· 3Sheba Medical Center, Tel-Hashomer, Israel ; Tel Aviv University, Tel Aviv, Israel.

http://www.ncbi.nlm.nih.gov/pubmed/26425598

Abstract

We report the case of a 14-year-old girl who developed postural orthostatic tachycardia syndrome (POTS) with chronic fatigue 2 months following (aluminum-adjuvanted) Gardasil vaccination. The patient suffered from persistent headaches, dizziness, recurrent syncope, poor motor coordination, weakness, fatigue, myalgias, numbness, tachycardia, dyspnea, visual disturbances, phonophobia, cognitive impairment, insomnia, gastrointestinal disturbances, and a weight loss of 20 pounds. The psychiatric evaluation ruled out the possibility that her symptoms were psychogenic or related to anxiety disorders. Furthermore, the patient tested positive for ANA (1:1280), lupus anticoagulant, and antiphospholipid. On clinical examination she presented livedo reticularis and was diagnosed with Raynaud’s syndrome. This case fulfills the criteria for the autoimmune/auto-inflammatory syndrome induced by adjuvants (ASIA). Because human papillomavirus vaccination is universally recommended to teenagers and because POTS frequently results in long-term disabilities (as was the case in our patient), a thorough follow-up of patients who present with relevant complaints after vaccination is strongly recommended.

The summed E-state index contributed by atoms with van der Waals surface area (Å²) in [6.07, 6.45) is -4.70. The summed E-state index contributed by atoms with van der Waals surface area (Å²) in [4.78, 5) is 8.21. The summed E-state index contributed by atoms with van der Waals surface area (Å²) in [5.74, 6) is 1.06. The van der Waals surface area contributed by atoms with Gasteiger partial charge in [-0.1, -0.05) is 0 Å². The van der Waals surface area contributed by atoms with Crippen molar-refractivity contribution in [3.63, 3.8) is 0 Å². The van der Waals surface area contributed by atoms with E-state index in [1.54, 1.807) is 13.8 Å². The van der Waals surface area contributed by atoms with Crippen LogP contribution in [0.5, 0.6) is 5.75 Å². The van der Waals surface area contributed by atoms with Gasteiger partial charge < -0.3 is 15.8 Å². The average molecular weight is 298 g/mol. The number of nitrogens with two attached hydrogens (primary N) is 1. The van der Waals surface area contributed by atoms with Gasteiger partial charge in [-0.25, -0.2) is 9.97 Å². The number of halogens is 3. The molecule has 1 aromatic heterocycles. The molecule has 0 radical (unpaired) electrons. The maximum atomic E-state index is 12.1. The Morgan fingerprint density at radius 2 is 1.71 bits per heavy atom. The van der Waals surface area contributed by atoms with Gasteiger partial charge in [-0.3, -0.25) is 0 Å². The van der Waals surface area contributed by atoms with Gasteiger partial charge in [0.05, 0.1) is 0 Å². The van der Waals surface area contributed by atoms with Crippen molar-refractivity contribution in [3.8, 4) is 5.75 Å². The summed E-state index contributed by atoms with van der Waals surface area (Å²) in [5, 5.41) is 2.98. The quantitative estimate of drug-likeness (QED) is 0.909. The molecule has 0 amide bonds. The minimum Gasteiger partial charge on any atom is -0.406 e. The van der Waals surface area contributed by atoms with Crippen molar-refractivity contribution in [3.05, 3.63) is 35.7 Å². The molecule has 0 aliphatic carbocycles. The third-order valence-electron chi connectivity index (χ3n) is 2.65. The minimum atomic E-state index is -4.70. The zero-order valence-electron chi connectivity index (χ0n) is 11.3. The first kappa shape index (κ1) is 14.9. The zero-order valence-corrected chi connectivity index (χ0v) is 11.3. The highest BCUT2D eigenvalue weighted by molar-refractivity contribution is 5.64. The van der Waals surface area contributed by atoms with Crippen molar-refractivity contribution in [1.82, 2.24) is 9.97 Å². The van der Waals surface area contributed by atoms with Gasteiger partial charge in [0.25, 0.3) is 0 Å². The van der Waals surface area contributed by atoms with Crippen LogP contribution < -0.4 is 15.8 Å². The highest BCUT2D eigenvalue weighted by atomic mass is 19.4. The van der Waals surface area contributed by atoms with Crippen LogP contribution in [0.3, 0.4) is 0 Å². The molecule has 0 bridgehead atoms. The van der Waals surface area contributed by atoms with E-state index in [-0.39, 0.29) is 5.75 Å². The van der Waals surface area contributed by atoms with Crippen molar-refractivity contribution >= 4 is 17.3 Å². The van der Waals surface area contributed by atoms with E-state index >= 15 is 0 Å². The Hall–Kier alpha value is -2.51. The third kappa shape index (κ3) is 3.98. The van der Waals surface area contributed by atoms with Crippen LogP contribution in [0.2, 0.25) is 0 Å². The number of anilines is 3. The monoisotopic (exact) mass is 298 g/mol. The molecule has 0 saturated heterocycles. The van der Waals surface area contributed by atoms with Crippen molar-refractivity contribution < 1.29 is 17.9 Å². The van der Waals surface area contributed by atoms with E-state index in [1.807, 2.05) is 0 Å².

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Dr Kohls is a retired physician who practiced holistic, non-drug, mental health care for the last decade of his family practice career. He now writes a weekly column for the Reader Weekly, an alternative newsweekly published in Duluth, Minnesota, USA. Many of Dr Kohls’ columns are archived at http://duluthreader.com/articles/categories/200_Duty_to_Warn.